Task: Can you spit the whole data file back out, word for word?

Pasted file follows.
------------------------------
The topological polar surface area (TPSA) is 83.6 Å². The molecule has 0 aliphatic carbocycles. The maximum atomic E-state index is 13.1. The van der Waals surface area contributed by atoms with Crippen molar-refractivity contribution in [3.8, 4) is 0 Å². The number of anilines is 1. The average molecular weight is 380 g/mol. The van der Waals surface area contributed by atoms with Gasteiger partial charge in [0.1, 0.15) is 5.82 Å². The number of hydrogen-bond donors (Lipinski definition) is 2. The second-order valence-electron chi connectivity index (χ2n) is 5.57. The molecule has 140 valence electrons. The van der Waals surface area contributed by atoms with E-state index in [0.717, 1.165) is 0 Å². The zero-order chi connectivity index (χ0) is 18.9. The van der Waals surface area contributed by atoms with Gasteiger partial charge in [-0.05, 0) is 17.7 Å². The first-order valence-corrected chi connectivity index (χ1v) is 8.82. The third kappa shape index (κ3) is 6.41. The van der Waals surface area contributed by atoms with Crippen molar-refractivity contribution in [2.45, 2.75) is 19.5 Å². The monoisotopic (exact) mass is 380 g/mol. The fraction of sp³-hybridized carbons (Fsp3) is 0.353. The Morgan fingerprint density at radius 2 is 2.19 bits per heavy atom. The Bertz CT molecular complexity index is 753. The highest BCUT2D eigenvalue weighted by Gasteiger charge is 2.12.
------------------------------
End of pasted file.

The topological polar surface area (TPSA) is 83.6 Å². The molecule has 0 aliphatic carbocycles. The maximum atomic E-state index is 13.1. The van der Waals surface area contributed by atoms with Crippen molar-refractivity contribution in [3.8, 4) is 0 Å². The number of anilines is 1. The average molecular weight is 380 g/mol. The van der Waals surface area contributed by atoms with Gasteiger partial charge in [0.1, 0.15) is 5.82 Å². The number of hydrogen-bond donors (Lipinski definition) is 2. The second-order valence-electron chi connectivity index (χ2n) is 5.57. The molecule has 140 valence electrons. The van der Waals surface area contributed by atoms with E-state index in [0.717, 1.165) is 0 Å². The zero-order chi connectivity index (χ0) is 18.9. The van der Waals surface area contributed by atoms with Gasteiger partial charge in [-0.05, 0) is 17.7 Å². The first-order valence-corrected chi connectivity index (χ1v) is 8.82. The third kappa shape index (κ3) is 6.41. The van der Waals surface area contributed by atoms with Crippen molar-refractivity contribution in [2.45, 2.75) is 19.5 Å². The monoisotopic (exact) mass is 380 g/mol. The fraction of sp³-hybridized carbons (Fsp3) is 0.353. The Morgan fingerprint density at radius 2 is 2.19 bits per heavy atom. The Bertz CT molecular complexity index is 753. The highest BCUT2D eigenvalue weighted by Gasteiger charge is 2.12.